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The recent Spectre attack first showed how to inject incorrect branch targets into a victim domain by poisoning microarchitectural branch prediction history. In this paper, we generalize injection-based methodologies to the memory hierarchy by directly injecting incorrect, attacker-controlled values into a victim's transient execution. We propose Load Value Injection (LVI) as an innovative technique to reversely exploit Meltdown-type microarchitectural data leakage. LVI abuses that faulting or assisted loads, executed by a legitimate victim program, may transiently use dummy values or poisoned data from various microarchitectural buffers, before eventually being re-issued by the processor. We show how LVI gadgets allow to expose victim secrets and hijack transient control flow. We practically demonstrate LVI in several proof-of-concept attacks against Intel SGX enclaves, and we discuss implications for traditional user process and kernel isolation. State-of-the-art Meltdown and Spectre defenses, including widespread silicon-level and microcode mitigations, are orthogonal to our novel LVI techniques. LVI drastically widens the spectrum of incorrect transient paths. Fully mitigating our attacks requires serializing the processor pipeline with lfence instructions after possibly every memory load. Additionally and even worse, due to implicit loads, certain instructions have to be blacklisted, including the ubiquitous x86 ret instruction. Intel plans compiler and assembler-basedmore »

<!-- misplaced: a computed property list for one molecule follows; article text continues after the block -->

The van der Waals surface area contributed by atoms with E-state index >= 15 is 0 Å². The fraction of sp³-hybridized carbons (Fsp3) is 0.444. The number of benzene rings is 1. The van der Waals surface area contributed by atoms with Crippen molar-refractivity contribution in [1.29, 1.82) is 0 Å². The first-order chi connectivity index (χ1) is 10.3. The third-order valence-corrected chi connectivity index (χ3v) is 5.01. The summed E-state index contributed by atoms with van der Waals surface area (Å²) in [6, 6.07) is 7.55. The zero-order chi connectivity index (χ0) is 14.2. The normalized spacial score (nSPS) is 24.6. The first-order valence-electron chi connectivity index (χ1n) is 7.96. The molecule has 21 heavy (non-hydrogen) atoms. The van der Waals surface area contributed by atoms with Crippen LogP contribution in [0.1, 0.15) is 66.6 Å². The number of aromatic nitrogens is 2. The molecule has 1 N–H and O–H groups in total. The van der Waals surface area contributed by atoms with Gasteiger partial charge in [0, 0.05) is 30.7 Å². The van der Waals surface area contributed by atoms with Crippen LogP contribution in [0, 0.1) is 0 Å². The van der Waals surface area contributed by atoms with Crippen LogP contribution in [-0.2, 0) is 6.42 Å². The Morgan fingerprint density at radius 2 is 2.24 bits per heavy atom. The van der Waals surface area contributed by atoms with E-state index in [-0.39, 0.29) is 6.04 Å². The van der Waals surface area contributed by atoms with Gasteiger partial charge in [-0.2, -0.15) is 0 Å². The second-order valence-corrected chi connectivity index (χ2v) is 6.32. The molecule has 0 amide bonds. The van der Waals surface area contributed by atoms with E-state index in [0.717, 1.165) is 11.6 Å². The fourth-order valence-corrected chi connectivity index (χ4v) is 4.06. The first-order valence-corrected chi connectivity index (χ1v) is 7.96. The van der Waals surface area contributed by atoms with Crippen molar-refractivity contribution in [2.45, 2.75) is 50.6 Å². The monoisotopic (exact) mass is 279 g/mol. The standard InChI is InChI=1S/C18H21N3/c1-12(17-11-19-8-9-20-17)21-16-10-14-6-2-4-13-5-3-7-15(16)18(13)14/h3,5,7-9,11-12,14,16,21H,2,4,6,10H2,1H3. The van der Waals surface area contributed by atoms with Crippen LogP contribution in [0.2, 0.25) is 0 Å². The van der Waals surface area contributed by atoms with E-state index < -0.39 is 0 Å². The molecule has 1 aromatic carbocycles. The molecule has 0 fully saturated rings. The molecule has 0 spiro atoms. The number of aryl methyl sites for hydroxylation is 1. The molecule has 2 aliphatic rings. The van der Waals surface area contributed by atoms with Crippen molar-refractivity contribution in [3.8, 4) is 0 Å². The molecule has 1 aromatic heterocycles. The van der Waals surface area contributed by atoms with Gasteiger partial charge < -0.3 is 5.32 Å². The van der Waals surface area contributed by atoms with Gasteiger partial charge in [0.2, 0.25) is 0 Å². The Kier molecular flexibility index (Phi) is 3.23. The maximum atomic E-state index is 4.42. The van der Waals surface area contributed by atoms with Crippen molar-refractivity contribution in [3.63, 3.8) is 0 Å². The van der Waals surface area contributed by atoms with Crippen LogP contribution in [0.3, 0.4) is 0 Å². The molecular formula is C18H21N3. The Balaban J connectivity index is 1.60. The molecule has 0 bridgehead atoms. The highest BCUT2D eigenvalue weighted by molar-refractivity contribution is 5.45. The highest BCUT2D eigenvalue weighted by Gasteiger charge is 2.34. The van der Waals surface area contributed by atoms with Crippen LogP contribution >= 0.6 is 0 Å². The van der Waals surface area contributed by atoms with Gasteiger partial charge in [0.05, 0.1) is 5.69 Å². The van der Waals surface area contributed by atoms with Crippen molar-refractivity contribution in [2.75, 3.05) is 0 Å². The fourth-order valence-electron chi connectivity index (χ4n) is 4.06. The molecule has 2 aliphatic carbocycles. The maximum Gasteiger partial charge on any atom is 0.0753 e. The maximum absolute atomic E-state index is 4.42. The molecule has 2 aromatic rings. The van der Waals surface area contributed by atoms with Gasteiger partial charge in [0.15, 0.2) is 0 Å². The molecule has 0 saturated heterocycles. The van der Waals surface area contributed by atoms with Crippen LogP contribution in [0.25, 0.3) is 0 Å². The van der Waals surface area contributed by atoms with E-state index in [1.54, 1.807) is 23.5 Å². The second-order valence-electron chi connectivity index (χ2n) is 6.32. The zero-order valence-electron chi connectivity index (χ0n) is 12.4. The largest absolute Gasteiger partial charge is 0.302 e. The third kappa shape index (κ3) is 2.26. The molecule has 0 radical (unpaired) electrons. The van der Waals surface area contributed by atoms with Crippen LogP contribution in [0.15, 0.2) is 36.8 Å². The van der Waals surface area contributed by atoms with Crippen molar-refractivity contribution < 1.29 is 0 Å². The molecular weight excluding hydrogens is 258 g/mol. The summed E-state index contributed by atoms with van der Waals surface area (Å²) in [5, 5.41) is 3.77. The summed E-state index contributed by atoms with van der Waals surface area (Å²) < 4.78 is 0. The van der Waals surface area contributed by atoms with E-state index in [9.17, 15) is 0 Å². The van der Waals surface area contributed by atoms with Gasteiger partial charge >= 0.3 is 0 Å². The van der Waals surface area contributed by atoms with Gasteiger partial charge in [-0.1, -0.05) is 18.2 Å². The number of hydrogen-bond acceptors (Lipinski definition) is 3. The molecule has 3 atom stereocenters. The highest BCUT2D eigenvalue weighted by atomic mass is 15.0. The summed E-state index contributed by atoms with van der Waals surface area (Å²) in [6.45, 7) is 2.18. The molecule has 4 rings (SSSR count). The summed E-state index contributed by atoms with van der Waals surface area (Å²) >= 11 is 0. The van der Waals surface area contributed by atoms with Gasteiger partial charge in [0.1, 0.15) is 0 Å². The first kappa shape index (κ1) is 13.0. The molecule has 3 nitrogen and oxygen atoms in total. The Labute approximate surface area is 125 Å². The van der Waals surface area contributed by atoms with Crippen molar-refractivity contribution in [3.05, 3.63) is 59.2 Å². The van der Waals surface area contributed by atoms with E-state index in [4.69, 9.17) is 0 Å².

In May 2019, a new class of transient execution attack based on Meltdown called microarchitectural data sampling (MDS), was disclosed. MDS enables adversaries to leak secrets across security domains by collecting data from shared CPU resources such as data cache, fill buffers, and store buffers. These resources may temporarily hold data that belongs to other processes and privileged contexts, which could falsely be forwarded to memory accesses of an adversary. We perform an in-depth analysis of these Meltdown-style attacks using our novel fuzzing-based approach. We introduce an analysis tool, named Transynther, which mutates the basic block of existing Meltdown variants to generate and evaluate new Meltdown subvariants. We apply Transynther to analyze modern CPUs and better understand the root cause of these attacks. As a result, we find new variants of MDS that only target specific memory operations, e.g., fast string copies. Based on our findings, we propose a new attack, named Medusa, which can leak data from implicit write-combining memory operations. Since Medusa only applies to specific operations, it can be used to pinpoint vulnerable targets. In a case study, we apply Medusa to recover the key during the RSA signing operation. We show that Medusa can leak variousmore »